Five former employees of Bernie Madoff contended that their boss conducted fraud without their knowledge, but on March 24, a jury handed down its verdict that they were complicit in his actions.
The five employees were found guilty of fraud, helping Madoff’s scam that cost investors $17 billion afloat through a web of lies and fake documents. While Madoff had previously claimed that the fraud was a one-man job, this trial has helped expose the extent to which fraud was deeply rooted within his company.
“How could Bernie be the only one that could pull this off?” said juror Sheila Amato, a teacher in Rockland County, N.Y., to The Wall Street Journal. “He’s the mastermind. They were like his soldiers.”
The five employees are portfolio managers Annette Bongiorno and Joann Crupi, ex-operations chief Daniel Bonventre, and computer programmers Jerome O’Hara and George Perez, computer programmers. Bongiorno, Crupi, and Bonventre were accused of concocting fake records, while O’Hara and Perez were accused of creating fake customer accounts.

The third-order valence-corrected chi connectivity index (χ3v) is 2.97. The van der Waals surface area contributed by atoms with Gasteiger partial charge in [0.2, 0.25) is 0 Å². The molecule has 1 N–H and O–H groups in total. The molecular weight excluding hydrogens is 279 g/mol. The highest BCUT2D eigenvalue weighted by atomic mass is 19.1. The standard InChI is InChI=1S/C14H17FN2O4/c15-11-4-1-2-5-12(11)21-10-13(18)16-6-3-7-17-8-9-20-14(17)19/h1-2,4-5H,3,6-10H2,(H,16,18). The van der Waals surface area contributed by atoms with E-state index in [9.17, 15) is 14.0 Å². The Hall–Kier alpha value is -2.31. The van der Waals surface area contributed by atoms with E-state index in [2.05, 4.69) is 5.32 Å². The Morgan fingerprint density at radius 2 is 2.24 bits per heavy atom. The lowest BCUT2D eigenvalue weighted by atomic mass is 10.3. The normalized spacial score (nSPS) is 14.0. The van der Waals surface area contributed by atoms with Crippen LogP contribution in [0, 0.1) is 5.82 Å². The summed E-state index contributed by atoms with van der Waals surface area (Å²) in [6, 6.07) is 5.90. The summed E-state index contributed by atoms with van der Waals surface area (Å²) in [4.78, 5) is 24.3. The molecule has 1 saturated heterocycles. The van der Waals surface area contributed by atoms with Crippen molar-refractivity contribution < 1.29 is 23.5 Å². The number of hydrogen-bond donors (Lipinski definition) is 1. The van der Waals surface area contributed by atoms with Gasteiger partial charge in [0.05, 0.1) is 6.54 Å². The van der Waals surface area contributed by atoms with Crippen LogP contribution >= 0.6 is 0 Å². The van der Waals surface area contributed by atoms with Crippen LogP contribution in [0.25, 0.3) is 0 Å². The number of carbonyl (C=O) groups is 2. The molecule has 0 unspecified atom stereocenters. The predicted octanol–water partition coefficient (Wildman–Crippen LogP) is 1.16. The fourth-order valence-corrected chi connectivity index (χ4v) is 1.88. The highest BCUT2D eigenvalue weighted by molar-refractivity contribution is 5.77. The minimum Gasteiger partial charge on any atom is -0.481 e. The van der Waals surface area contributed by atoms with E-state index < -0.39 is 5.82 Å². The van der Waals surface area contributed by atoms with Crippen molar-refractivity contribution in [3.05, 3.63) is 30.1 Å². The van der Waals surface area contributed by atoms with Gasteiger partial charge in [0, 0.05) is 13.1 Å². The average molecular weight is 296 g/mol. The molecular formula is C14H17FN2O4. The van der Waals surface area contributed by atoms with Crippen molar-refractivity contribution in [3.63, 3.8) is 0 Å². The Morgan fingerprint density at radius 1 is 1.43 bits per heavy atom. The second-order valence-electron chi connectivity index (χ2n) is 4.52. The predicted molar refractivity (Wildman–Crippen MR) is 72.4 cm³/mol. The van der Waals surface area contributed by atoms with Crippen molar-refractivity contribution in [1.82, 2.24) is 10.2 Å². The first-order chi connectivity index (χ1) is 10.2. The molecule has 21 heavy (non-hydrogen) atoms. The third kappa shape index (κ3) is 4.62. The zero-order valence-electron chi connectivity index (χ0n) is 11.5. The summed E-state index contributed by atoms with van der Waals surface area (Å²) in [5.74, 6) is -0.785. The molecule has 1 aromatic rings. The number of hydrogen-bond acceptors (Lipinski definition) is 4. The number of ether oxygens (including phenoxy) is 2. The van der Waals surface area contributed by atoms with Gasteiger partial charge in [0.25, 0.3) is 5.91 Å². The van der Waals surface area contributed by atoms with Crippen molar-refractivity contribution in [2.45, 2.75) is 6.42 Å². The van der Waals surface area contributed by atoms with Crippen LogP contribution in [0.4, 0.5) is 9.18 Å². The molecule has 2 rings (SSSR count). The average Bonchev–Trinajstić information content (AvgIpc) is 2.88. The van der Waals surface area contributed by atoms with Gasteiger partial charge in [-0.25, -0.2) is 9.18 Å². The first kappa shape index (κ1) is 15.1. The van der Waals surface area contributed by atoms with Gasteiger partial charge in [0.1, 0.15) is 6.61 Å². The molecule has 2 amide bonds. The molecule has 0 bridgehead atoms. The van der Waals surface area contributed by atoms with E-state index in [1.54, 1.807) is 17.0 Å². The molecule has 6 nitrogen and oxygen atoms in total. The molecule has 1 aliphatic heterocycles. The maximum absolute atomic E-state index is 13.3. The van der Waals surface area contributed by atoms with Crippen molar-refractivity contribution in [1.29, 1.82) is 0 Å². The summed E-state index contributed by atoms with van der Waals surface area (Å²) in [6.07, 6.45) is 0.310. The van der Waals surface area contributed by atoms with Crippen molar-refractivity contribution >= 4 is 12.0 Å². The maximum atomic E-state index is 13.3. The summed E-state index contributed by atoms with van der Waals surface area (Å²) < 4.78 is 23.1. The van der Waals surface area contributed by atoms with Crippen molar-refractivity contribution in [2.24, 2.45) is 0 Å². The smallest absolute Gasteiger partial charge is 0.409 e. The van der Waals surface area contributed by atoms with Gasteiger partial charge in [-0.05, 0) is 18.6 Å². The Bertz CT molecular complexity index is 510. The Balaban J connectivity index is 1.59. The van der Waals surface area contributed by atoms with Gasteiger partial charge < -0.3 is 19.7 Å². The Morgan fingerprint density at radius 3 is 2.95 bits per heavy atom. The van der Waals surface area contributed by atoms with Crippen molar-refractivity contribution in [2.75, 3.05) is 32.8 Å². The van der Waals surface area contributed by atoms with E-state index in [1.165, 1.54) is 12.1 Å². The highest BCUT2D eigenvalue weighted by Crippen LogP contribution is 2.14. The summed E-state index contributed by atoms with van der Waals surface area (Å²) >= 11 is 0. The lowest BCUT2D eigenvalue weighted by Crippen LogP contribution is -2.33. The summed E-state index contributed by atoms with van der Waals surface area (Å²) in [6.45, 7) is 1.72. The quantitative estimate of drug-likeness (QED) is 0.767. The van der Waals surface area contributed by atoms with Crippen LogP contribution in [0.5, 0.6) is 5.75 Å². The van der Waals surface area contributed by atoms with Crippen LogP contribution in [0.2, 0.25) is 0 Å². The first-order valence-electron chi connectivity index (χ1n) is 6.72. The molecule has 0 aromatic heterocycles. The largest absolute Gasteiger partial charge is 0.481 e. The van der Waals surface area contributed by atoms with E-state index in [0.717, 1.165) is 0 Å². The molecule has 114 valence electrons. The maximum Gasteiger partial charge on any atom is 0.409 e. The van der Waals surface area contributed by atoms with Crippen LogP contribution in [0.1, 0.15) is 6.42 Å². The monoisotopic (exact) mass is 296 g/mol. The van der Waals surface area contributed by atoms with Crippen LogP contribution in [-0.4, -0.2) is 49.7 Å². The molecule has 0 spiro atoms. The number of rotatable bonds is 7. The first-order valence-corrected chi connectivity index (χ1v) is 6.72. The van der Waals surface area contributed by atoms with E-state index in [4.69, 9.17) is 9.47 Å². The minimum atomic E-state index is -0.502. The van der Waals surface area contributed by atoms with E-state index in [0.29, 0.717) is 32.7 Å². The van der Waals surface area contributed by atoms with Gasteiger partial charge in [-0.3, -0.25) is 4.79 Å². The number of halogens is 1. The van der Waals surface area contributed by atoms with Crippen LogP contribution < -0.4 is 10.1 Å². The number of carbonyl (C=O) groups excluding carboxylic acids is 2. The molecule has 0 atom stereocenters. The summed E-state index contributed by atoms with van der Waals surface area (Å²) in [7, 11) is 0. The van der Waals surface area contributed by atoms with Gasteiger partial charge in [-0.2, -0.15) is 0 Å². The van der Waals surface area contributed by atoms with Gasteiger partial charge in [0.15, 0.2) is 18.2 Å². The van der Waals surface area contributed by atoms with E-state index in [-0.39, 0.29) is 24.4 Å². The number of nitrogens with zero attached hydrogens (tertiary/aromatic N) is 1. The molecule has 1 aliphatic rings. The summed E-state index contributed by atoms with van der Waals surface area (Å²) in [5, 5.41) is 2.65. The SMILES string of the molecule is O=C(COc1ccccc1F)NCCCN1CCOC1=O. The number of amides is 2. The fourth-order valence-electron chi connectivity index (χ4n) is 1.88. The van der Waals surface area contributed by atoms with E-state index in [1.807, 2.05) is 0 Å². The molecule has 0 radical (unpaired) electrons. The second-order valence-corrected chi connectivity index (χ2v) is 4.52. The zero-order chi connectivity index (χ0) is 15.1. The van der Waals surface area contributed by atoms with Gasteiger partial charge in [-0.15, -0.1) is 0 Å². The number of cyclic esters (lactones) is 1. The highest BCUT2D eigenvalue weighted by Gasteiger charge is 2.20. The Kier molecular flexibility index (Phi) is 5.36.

In total, the employees faced 31 different charges, ranging from securities fraud to conspiring to defraud investors. They are expected to be sentenced in July and could each face decades in prison.
The trial lasted more than six months, one of the longest white-collar trials in recent times. During the course of the trial, one juror even fell sick and was excused from the proceedings. However, following the testimony of star witness Frank DiPascali, jurors took little time to proclaim the defendants guilty.
This trial provided the most complete view of the inner workings of the Madoff scheme, which was revealed to be a team effort. Although company employees had previously been charged with fraud, including Madoff’s brother Peter and a company bookkeeper, these five were the first to claim ignorance and plead not guilty to the charges against them.
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